Now that the federal government has banned most surprise medical billing, insurers and providers are beginning to sort out the complexities of implementing the No Surprises Act. Experts are unsure whether the law will slow cost and premium growth, and have concerns that providers will attempt to influence HHS’s in-process rulemaking to drive up prices over the long haul.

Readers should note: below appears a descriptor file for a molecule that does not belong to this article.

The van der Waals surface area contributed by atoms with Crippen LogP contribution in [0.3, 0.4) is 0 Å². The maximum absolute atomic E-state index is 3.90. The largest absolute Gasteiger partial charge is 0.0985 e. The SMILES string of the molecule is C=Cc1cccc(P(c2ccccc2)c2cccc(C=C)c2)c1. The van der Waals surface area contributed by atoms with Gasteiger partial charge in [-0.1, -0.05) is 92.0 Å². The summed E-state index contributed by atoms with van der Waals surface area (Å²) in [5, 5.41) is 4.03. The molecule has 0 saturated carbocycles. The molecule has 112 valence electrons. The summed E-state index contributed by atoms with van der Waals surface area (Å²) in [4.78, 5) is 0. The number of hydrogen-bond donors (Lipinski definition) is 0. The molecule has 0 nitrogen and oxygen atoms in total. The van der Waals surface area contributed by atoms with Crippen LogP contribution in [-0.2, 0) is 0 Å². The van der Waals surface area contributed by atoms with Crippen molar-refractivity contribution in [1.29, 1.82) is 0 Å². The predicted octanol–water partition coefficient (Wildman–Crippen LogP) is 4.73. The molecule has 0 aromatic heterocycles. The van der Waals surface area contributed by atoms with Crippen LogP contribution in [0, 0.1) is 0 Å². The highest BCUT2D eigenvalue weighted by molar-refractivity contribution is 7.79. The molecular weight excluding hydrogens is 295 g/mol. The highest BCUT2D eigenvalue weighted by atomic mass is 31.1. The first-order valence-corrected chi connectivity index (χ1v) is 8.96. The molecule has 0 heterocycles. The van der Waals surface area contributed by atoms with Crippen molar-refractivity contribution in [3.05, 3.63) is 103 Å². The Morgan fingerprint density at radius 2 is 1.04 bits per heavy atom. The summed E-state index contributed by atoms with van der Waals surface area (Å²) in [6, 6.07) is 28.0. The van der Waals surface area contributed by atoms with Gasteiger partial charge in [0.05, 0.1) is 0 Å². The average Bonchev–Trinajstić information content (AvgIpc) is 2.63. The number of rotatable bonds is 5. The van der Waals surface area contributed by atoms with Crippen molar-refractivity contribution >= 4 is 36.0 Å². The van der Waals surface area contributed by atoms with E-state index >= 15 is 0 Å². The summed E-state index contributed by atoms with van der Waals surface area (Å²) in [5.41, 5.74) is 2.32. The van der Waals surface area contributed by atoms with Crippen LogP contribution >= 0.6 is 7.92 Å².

The No Surprises Act was passed in December 2020 as part of the Consolidated Appropriations Act, which was otherwise mainly oriented toward pandemic relief. The surprise billing ban, which comes into full effect in 2022, prohibits providers from sending a balance bill to patients. Patients who are treated by an out-of-network provider while incapacitated will pay the same cost sharing that they would have if they had been treated by an in-network provider. Patients treated at an in-network facility by an out-of-network provider will also not be balance billed, unless they authorize care by that provider in written form at least 72 hours in advance. That authorization must be accompanied by the patient’s in-network options and an estimate of the costs that they will incur.